How to know the VA rating of a transformer


by piyushpandey
Tags: rating, transformer
piyushpandey
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#1
Sep11-11, 03:27 PM
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Hello to all


I am an electrical engineer and in an interview I was asked to tell the MVA rating of a transformer of few KV , and nothing was given means neither the power factor and nor the current , so I want to ask you people is there any way to determine the MVA rating of the transformer from the KV or vice-versa.


Please tell me with an example if possible.



Thank you
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yungman
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#2
Sep11-11, 08:52 PM
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I am no transformer expert, but I think the KV in your case is only the voltage input or output of the transformer, You can have two transformer of the same KV in and same KV out but of totally different power rating. eg, if you take two transformers both 110V in and 12V out. One can be rated only 1A output, the second one can be 10A. Both has the same voltage but the second one can handle 10 times the power.

For MVA, is this Mega Volt Amp? That is a mighty big transformer!!! My understanding VA rating is power rating. eg. 100V at 1A is 100VA, so is 50V at 2A or 25V at 4A. They all 100W rating in my understanding. I have no idea why they rate transformer like this rather than just simply by Watts.

Don't trust everything I said, this is just my understanding.
2milehi
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#3
Sep11-11, 11:55 PM
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P = I x E

to determine power you need to know volts and amps and that should have be on the nameplate of the machine. The interview process might have been testing you on this basic concept.

yungman
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Sep12-11, 01:39 AM
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How to know the VA rating of a transformer


Quote Quote by 2milehi View Post
P = I x E

to determine power you need to know volts and amps and that should have be on the nameplate of the machine. The interview process might have been testing you on this basic concept.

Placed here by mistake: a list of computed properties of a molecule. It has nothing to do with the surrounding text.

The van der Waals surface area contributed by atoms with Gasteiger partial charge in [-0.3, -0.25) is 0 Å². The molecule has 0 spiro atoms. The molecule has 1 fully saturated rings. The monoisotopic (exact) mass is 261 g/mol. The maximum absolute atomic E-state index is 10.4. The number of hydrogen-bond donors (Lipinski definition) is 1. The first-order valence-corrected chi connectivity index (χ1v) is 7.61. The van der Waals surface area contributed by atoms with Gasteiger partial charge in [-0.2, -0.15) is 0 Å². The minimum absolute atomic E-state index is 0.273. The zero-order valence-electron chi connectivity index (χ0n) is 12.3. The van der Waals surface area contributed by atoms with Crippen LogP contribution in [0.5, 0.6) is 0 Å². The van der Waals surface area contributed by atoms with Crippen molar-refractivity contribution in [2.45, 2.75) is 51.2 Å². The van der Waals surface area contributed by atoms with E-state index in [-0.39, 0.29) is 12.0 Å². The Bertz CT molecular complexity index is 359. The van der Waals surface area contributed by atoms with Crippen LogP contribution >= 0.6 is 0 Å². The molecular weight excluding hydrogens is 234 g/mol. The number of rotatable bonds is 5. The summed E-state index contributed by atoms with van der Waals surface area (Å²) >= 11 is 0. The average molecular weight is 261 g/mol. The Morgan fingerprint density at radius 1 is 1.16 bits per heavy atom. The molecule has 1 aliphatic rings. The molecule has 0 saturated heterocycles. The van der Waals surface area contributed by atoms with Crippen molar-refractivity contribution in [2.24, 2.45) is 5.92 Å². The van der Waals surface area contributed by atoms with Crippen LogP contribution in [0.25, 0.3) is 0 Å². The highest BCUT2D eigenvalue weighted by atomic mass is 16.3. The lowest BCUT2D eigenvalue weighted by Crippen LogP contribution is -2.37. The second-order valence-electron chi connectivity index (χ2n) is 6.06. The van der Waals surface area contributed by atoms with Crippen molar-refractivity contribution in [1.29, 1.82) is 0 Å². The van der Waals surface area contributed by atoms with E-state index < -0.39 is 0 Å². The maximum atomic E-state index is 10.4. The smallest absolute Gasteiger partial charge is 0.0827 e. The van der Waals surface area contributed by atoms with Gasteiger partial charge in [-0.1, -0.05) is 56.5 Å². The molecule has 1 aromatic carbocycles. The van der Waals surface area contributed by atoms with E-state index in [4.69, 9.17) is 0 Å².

What is the reason people don't use watts as specification instead using VA if they mean the same thing?
dlgoff
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#5
Sep12-11, 08:51 AM
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Quote Quote by yungman View Post
What is the reason people don't use watts as specification instead using VA if they mean the same thing?
A volt-ampere (VA) is the unit used for the apparent power in an electrical circuit, equal to the product of root-mean-square (RMS) voltage and RMS current.[1] In direct current (DC) circuits, this product is equal to the real power (active power) [2] in watts. Volt-amperes are useful only in the context of alternating current (AC) circuits (sinusoidal voltages and currents of the same frequency).
http://en.wikipedia.org/wiki/Kva
I_am_learning
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#6
Sep12-11, 10:42 AM
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What did you do?
The best answer would be to explain to them that the question isn't answerable.
yungman
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#7
Sep12-11, 11:12 AM
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So real power in watts is the real part of VA?
2milehi
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#8
Sep12-11, 11:30 AM
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jim hardy
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#9
Sep12-11, 02:09 PM
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"What is the reason people don't use watts as specification instead using VA if they mean the same thing?"

In AC, Watts = Volts X Amps X (cosine of angle between them)
that cosine term being called "Power Factor"
see 2mile's triangle in post immediately above


If angle is not 0 , there's more amps than are necessary to deliver the watts.
The copper in the transformer has to carry those extra amps.
While those amps don't deliver power to the load, they do heat the copper windings in the transformer.

so they rate transformers in volt-amps not watts.
yungman
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#10
Sep12-11, 02:47 PM
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I learn something today!!
Mike_In_Plano
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#11
Sep13-11, 03:45 PM
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Hmmm, some places toss out questions whose answers depend on experience. For example, I remember being asked about common part numbers during an interview. Without having worked in the business, the question was unanswerable....
Zryn
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#12
Sep13-11, 06:09 PM
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They could have been checking on your experience, as transformers are fairly standardized, and the voltages they interact with are very standardized (433V, 1kV, 11kV, 33kV, 66kV, 132kV etc). For example, 433V (which is slated for machines using ~415V and allowing for a voltage drop across the connecting cables) is predominant in mines with 1500kVA to 2500kVA transformers.

They could have been testing on the research you did regarding the company whom you were trying to get a job with (online and/or talking to people). Most company's have a rough operating range for transformer (power) size, i.e. 250kVA to 50MVA. This can be limited by the lifting capacity of the cranes they have, the expertise of the designers, the market they are aiming for or the voltages their equipment can handle.

If they don't give you any values then it can be safe to assume they don't want you to do any math.


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